Is your coin really as valuable as Google tells you? Is something that someone said on the internet really true? Such a high number it says, now you’re interest is piqued -do you read on?
“Hey I’ve got a 1983 United States of America liberty coin I’ve looked it up and it’s going for 15K”
says a user of the Google search engine. So we Googled too. Where do I go to get the money?
But did you watch the video? Oh wait no? This particular coin touted as worth $15,000 in the headline isn’t quite as it appears. It’s a baited title to get you to watch the video, click on the advertising and they rake in the money from those clicks. As you watch the video you learn that one time, way back (6 years ago now) a near perfect third party graded and encapsulated coin sold for this pricey sum. Since then the market has shifted, populations have changed and run-of-the-mill circulated examples for the same coin fetch just a few dollars. Sorry for the spoiler, did you already book the holiday?
Just recently a news story told of the Australian 1972 5c fetching $200. Oh wow, start the car! Let’s talk about this specific example. 8.3 million coins were minted for circulation which is a low number in circulating coin production statistics so if you find one in change it’s a harder to find year. The Mint manufactured uncirculated coin sets in 1972 and one can be easily picked up for $100. BINGO, a nicer quality coin and all it’s friends too! A single 1972 5c in uncirculated (not scuffed, scratched or toned) can be purchased for around $50. Then in the high end collector market you have the best of the best coins sent to PCGS or NGC to be independently graded, certified and encapsulated and these can fetch $100+, this value is then dependent on how many have been graded that high and how many collectors there are seeking that perfect of perfect coins. So to imply that the coin you’ll find in change that has been circulating for 48 years is going to be worth $200 is again misleading titles and clickbait.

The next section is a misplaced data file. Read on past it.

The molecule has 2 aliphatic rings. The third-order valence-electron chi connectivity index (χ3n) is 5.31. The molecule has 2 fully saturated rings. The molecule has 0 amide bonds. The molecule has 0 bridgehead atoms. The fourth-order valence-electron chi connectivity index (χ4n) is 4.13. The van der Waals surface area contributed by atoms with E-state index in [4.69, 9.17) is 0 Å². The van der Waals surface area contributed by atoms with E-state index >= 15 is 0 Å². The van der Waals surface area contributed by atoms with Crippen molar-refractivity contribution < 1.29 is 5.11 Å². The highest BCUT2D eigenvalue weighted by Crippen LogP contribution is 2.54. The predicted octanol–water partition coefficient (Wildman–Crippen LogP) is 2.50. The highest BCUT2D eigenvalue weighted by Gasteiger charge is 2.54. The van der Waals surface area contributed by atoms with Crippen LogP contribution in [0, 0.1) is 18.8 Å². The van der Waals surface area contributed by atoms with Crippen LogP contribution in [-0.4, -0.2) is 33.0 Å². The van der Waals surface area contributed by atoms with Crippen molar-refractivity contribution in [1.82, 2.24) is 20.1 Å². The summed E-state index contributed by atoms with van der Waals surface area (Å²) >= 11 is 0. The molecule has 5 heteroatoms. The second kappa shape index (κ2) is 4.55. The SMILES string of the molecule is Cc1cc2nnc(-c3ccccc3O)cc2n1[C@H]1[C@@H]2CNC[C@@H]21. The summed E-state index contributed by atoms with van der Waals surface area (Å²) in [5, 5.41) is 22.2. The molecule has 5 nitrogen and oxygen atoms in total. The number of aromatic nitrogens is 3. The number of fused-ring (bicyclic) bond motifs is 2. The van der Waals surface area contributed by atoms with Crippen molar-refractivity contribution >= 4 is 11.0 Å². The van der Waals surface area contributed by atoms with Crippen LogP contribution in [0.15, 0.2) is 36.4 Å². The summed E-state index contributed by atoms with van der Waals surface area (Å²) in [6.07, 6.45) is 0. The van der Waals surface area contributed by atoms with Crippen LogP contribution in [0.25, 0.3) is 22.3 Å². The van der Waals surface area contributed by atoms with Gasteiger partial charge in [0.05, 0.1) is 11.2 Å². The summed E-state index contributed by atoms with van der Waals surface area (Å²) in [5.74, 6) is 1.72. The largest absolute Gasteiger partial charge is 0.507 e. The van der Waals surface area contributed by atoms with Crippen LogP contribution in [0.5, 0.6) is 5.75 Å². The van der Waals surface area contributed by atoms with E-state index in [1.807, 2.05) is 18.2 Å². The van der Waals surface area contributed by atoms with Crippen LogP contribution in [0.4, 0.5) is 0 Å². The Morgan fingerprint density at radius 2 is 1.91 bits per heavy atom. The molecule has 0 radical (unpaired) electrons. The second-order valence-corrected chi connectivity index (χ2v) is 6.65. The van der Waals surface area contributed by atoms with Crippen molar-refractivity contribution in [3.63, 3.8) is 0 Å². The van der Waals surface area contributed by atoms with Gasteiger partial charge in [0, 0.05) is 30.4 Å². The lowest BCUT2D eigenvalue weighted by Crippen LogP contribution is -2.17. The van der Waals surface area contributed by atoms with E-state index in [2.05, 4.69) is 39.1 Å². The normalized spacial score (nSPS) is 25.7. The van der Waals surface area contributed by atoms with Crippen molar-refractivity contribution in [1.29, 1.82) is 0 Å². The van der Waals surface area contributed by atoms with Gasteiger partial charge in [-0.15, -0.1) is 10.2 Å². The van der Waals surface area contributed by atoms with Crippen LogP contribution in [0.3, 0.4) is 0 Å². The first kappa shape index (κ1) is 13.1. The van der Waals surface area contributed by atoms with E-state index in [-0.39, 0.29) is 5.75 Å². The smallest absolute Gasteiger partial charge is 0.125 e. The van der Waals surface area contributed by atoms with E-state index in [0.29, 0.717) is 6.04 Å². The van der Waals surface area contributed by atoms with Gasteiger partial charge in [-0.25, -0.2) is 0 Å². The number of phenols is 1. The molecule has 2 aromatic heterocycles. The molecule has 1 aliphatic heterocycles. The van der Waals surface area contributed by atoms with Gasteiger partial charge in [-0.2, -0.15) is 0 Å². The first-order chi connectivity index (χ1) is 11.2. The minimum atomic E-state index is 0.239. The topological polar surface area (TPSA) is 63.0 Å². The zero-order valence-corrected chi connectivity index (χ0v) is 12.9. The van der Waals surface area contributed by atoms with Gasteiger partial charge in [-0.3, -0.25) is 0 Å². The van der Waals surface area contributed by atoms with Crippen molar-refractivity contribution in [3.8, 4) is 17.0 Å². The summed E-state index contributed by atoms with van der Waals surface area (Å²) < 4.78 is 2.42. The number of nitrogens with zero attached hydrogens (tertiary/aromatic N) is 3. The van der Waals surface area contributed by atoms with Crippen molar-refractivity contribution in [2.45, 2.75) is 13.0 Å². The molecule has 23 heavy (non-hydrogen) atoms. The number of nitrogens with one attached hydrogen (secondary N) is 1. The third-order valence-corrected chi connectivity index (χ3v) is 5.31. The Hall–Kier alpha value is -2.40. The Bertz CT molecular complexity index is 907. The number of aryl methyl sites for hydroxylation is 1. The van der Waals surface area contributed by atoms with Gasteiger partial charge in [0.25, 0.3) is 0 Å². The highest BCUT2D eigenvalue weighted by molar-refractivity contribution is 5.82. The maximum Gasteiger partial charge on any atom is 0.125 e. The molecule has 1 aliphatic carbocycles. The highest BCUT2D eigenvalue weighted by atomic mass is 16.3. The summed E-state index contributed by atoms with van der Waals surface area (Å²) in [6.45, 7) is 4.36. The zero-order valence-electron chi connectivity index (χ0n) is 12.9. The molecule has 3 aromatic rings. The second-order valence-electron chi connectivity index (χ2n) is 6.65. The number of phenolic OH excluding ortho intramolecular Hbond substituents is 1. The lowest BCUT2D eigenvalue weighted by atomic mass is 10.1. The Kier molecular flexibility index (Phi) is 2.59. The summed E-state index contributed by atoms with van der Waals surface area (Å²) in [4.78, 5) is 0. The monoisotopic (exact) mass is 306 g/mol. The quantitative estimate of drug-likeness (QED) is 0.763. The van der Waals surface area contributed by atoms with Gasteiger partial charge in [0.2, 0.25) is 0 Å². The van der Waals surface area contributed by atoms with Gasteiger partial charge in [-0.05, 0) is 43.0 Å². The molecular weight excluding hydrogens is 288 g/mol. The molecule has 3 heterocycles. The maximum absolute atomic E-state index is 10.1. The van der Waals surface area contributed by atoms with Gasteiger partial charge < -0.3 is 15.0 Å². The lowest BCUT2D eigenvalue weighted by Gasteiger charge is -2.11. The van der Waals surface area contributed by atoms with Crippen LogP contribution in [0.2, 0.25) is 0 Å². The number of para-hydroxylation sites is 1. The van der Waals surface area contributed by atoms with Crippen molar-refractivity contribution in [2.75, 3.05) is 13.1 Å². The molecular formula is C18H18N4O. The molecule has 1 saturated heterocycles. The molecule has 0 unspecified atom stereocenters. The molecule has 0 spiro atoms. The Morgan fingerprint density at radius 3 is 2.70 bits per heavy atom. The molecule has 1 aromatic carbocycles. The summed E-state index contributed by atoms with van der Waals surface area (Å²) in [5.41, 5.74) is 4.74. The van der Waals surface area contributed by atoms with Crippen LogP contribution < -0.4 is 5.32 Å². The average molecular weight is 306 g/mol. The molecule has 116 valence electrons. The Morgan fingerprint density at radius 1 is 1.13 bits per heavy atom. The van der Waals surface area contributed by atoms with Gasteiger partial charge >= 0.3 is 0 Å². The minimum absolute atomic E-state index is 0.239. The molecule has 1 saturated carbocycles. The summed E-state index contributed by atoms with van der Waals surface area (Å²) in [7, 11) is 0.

If you think you might have a valuable coin then it’s worth doing your own due diligence which is more than reading the title on a search result. Read thoroughly or watch the video to ensure you are getting truth. The don’t just check asking prices, see what your coin is actually selling for in the marketplace right now (check sold results on eBay). First check that the information is about your coin. Does it have the same mintmark, is it an error or variety -check the details on how to identify accurately, is it the correct year, the correct country, denomination, is it the finest known example of that coin, was it produced in low numbers for that year or only in sets -there are so many small details that can affect the value of a coin.